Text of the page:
In The Lord of the Rings, J.R.R. Tolkien writes about a mysterious ring that essentially dominates the minds of those who possess it. Many theories have been written about the ring and what it symbolizes, including that it is a metaphor for technology or even language itself. I suggest that Tolkien told us exactly what the ring meant: it is referred to as “the ring of power,” and power is what it wields. We might describe power as meaning the ability to control without a natural parallel, or power for its own sake. This separates the type of power the ring wields, which is a freedom from natural consequences, from the might of a king which involves nurturing what exists and improving its prospects. The ring allows a person to detach from the rules of nature and in secret — because its power hides them from view — doing what they wish for themselves alone.

Power is the ability to control others, to grow civilization and to have wealth and money. By going down this path we enter into an age of things for their own sake: economy for its own sake, military strength for its own sake, control of citizens for that purpose alone. This detaches power from its objects and makes it an isolated commodity that can be sought to fill the void in our souls rather than to create that which might do so. This power represents a fundamental truth of civilization as a managed, directed process: it’s a trap.

Civilization kills populations. Where the reign of kings provides a stable life, civilization inevitably advances for its own sake. Almost no one will be willing to argue against “benefits” to society at large that come from expanding its power. And so people stop pursuing quality of life and start pursuing power itself. They can be wealthier and stronger by expanding civilization and so they do it; they can control nature and others with technology and so they exploit it. Civilization leads people into power at which point they become reckless because the only standard is what pleases other people by telling them what they want to hear. But that, too, is power; the oldest form of power is the nocturnal mob assembled to force a single issue on others and retreat in anonymity before daylight makes the consequences known.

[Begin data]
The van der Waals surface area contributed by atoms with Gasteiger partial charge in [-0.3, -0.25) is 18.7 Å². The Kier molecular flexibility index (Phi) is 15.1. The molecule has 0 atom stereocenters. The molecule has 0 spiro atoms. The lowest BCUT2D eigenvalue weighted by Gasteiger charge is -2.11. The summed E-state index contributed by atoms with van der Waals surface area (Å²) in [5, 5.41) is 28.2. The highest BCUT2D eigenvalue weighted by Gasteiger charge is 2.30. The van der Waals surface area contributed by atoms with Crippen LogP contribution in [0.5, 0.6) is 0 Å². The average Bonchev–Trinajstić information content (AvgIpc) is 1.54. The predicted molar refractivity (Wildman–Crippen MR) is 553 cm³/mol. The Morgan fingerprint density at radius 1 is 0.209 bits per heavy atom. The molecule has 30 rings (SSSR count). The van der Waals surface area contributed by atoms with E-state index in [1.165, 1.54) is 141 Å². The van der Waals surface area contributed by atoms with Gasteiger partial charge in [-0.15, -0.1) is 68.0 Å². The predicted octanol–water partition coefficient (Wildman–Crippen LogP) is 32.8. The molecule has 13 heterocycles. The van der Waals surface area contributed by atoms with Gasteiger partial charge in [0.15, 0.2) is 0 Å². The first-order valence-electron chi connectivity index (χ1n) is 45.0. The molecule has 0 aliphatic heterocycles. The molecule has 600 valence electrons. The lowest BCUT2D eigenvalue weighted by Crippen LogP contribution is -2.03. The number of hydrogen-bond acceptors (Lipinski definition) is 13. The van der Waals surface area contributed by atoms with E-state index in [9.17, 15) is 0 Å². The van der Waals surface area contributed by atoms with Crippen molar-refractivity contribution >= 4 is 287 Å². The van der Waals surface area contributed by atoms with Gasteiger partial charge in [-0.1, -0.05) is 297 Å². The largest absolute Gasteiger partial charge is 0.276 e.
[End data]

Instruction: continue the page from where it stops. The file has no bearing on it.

By the nature of trying to please its citizens in order to create power, civilization becomes oppressive. Success at manipulating others is a salesman’s game, a merchant Reich. And yet it improves nothing, but the human ego prefers feeling strong to knowing that life will turn out well. What humans need is not growth but stability, safety not chaotic but “interesting” social life, and freedom from worry instead of liberty to engage in self- and socially-destructive behaviors. Power contradicts all of these needs because it must make people subservient, much as the forces of Mordor do in The Lord of the Rings, and thus compel them to need their leaders. This enables leaders to use these people as fodder for power, whether growing industry, war or simply making them neurotic and automatically obedient.

We should look at our human needs first and then make our methods serve those. We need less time at the job and more time making our families stable and happy. Kids need mothers at home and safe neighborhoods. These do not happen with political objectives which are the root of power. They happen when culture values sanity over power and we put leaders in charge who can restrain us from our own impulse control issues. Otherwise, like fat people with gift cards at a donut shop, we become our own worst enemy.